Buttigieg becomes first winner in fundraising primary

Democratic presidential hopefuls are facing a critical test of their momentum and viability in the first-quarter fundraising deadline.

Some, such as Pete ButtigiegPete ButtigiegFormer Indiana Gov. Joe Kernan dies How Republicans can embrace environmentalism and win In politics, as in baseball, it ain't over till it's over MORE, are passing with flying colors. The South Bend, Ind., mayor reported raising an impressive $7 million in the two months since he began exploring the White House race.

The figure is a significant one for a candidate who has only really seen his national profile soar in the wake of a CNN town hall event last month. In the 24 hours after his appearance at that event, Buttigieg’s team said he raised more than $600,000.

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Other candidates are on track to surpass Buttigieg’s first-quarter haul, though they have not yet released fundraising estimates.

Former Rep. Beto O’Rourke (D-Texas), for example, said he raked in more than $6 million in the 24 hours after announcing his candidacy last month. He raised more than $1 million over the first weekend alone, according to his campaign.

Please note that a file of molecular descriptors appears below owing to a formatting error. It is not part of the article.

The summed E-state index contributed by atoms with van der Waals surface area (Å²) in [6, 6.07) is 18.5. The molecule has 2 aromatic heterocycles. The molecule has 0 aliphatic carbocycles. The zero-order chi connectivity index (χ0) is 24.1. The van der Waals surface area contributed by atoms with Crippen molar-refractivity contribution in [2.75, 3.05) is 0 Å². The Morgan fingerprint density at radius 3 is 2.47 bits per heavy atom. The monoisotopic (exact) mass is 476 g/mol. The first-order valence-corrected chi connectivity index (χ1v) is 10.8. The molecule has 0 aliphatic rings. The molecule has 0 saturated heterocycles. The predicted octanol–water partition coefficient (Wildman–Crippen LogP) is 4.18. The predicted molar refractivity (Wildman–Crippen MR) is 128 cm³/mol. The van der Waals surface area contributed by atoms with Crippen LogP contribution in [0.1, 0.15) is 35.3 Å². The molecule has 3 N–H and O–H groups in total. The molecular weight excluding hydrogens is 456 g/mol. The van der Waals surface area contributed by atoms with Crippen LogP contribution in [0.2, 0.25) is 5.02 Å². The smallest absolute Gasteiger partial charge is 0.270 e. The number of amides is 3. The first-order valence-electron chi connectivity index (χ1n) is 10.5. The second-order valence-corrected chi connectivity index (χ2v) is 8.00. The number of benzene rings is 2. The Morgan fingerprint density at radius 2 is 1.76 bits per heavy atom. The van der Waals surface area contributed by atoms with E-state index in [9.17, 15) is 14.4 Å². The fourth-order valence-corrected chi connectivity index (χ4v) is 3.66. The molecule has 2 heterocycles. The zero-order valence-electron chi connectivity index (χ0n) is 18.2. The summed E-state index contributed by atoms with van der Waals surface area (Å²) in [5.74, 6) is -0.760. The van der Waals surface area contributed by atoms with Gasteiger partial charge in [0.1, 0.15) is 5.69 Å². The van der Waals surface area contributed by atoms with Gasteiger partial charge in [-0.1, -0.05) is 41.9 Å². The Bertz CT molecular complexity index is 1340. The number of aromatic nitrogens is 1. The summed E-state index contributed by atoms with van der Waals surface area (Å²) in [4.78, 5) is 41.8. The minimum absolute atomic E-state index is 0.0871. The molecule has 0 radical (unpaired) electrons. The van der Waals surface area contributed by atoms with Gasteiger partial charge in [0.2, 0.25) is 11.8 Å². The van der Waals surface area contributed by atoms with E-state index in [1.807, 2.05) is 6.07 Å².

Sen. Bernie SandersBernie SandersGOP lawmaker: Democratic Party 'used to be more moderate' 4 reasons why Trump can't be written off — yet Progressives lost the battle for the Democratic Party's soul MORE (I-Vt.), another proven fundraising giant, said he brought in nearly $6 million in the first 24 hours of his White House bid and finished his first week on the campaign trail with a $10 million haul.

Still, Buttigieg’s first-quarter fundraising haul sends a signal to other candidates that the Democratic race is anyone’s game.

“This is a wide open race, where in a very short time someone like Mayor Buttigieg goes from dark horse to first or second tier,” said John Lapp, a veteran Democratic strategist.

Candidates have until April 15 to file their campaign finance reports with the Federal Election Commission (FEC). Only then will the public get a complete picture of how the 2020 hopefuls are faring in the money race.

Robert Zimmerman, a Democratic National Committee member, said he expects other candidates to begin touting their first-quarter fundraising hauls soon. But exactly when the campaigns choose to make those numbers public can be significant in itself, he said.

“If these numbers are not big, you want to whisper them out in the middle of a busy news day,” he said. “And if your numbers are strong, you want to get them out on a Monday morning in a slow news cycle, if you can.”

Sanders and O’Rourke have so far proven to be among the most prolific fundraisers when it comes to small-dollar contributions — those totaling $200 or less.

In an email to supporters last week, Sanders’s campaign noted that their average donation size is “about $20.” O’Rourke’s campaign touted a $48 average donation.